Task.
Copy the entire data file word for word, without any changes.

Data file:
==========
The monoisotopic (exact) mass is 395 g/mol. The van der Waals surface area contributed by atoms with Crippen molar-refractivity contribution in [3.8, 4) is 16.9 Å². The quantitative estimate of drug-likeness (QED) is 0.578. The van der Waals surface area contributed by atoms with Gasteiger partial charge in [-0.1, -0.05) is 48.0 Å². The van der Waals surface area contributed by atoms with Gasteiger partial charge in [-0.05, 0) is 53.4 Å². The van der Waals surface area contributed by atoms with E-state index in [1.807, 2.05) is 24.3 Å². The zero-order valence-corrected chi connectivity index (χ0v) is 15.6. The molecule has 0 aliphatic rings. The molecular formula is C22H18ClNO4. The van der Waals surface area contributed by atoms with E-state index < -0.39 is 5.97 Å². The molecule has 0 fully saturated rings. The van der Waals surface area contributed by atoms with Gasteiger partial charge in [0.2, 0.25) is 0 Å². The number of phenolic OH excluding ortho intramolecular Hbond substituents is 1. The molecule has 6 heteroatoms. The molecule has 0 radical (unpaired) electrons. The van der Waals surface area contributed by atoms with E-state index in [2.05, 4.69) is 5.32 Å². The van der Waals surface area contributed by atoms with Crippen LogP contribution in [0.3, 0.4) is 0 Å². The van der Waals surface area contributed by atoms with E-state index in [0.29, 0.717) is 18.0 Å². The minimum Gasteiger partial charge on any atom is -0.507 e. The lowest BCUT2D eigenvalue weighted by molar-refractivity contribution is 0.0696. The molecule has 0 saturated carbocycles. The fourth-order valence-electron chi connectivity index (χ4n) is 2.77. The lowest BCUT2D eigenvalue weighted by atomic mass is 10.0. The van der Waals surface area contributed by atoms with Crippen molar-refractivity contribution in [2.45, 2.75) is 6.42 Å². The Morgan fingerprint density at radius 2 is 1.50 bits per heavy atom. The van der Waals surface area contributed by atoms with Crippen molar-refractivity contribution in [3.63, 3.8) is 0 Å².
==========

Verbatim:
The monoisotopic (exact) mass is 395 g/mol. The van der Waals surface area contributed by atoms with Crippen molar-refractivity contribution in [3.8, 4) is 16.9 Å². The quantitative estimate of drug-likeness (QED) is 0.578. The van der Waals surface area contributed by atoms with Gasteiger partial charge in [-0.1, -0.05) is 48.0 Å². The van der Waals surface area contributed by atoms with Gasteiger partial charge in [-0.05, 0) is 53.4 Å². The van der Waals surface area contributed by atoms with E-state index in [1.807, 2.05) is 24.3 Å². The zero-order valence-corrected chi connectivity index (χ0v) is 15.6. The molecule has 0 aliphatic rings. The molecular formula is C22H18ClNO4. The van der Waals surface area contributed by atoms with E-state index < -0.39 is 5.97 Å². The molecule has 0 fully saturated rings. The van der Waals surface area contributed by atoms with Gasteiger partial charge in [0.2, 0.25) is 0 Å². The number of phenolic OH excluding ortho intramolecular Hbond substituents is 1. The molecule has 6 heteroatoms. The molecule has 0 radical (unpaired) electrons. The van der Waals surface area contributed by atoms with E-state index in [2.05, 4.69) is 5.32 Å². The van der Waals surface area contributed by atoms with Crippen LogP contribution in [0.3, 0.4) is 0 Å². The van der Waals surface area contributed by atoms with E-state index in [0.29, 0.717) is 18.0 Å². The minimum Gasteiger partial charge on any atom is -0.507 e. The lowest BCUT2D eigenvalue weighted by molar-refractivity contribution is 0.0696. The molecule has 0 saturated carbocycles. The fourth-order valence-electron chi connectivity index (χ4n) is 2.77. The lowest BCUT2D eigenvalue weighted by atomic mass is 10.0. The van der Waals surface area contributed by atoms with Crippen molar-refractivity contribution in [2.45, 2.75) is 6.42 Å². The Morgan fingerprint density at radius 2 is 1.50 bits per heavy atom. The van der Waals surface area contributed by atoms with Crippen molar-refractivity contribution in [3.63, 3.8) is 0 Å².